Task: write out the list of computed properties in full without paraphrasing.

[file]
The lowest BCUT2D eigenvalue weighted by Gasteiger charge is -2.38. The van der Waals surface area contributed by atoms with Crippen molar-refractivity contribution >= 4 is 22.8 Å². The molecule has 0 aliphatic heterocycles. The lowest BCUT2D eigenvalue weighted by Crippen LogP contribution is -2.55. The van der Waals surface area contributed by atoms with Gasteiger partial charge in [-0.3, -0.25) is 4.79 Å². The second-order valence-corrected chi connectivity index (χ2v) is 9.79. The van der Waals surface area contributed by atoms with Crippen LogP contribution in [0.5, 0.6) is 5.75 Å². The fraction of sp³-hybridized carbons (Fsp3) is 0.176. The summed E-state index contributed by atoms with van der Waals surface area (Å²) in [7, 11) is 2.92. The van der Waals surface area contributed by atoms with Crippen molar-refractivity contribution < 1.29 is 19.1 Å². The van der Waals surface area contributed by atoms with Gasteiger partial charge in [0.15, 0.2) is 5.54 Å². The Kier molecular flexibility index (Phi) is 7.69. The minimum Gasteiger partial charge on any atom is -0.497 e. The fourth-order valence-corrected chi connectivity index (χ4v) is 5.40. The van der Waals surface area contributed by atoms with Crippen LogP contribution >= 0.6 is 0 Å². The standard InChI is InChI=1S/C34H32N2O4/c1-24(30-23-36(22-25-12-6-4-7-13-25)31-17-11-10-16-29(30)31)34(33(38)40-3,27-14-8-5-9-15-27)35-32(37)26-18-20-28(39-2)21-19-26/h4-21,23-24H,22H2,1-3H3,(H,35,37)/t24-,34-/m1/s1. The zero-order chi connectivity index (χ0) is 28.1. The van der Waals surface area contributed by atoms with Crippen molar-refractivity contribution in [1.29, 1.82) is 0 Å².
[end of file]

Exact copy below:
The lowest BCUT2D eigenvalue weighted by Gasteiger charge is -2.38. The van der Waals surface area contributed by atoms with Crippen molar-refractivity contribution >= 4 is 22.8 Å². The molecule has 0 aliphatic heterocycles. The lowest BCUT2D eigenvalue weighted by Crippen LogP contribution is -2.55. The van der Waals surface area contributed by atoms with Gasteiger partial charge in [-0.3, -0.25) is 4.79 Å². The second-order valence-corrected chi connectivity index (χ2v) is 9.79. The van der Waals surface area contributed by atoms with Crippen LogP contribution in [0.5, 0.6) is 5.75 Å². The fraction of sp³-hybridized carbons (Fsp3) is 0.176. The summed E-state index contributed by atoms with van der Waals surface area (Å²) in [7, 11) is 2.92. The van der Waals surface area contributed by atoms with Crippen molar-refractivity contribution < 1.29 is 19.1 Å². The van der Waals surface area contributed by atoms with Gasteiger partial charge in [0.15, 0.2) is 5.54 Å². The Kier molecular flexibility index (Phi) is 7.69. The minimum Gasteiger partial charge on any atom is -0.497 e. The fourth-order valence-corrected chi connectivity index (χ4v) is 5.40. The van der Waals surface area contributed by atoms with Crippen LogP contribution >= 0.6 is 0 Å². The standard InChI is InChI=1S/C34H32N2O4/c1-24(30-23-36(22-25-12-6-4-7-13-25)31-17-11-10-16-29(30)31)34(33(38)40-3,27-14-8-5-9-15-27)35-32(37)26-18-20-28(39-2)21-19-26/h4-21,23-24H,22H2,1-3H3,(H,35,37)/t24-,34-/m1/s1. The zero-order chi connectivity index (χ0) is 28.1. The van der Waals surface area contributed by atoms with Crippen molar-refractivity contribution in [1.29, 1.82) is 0 Å².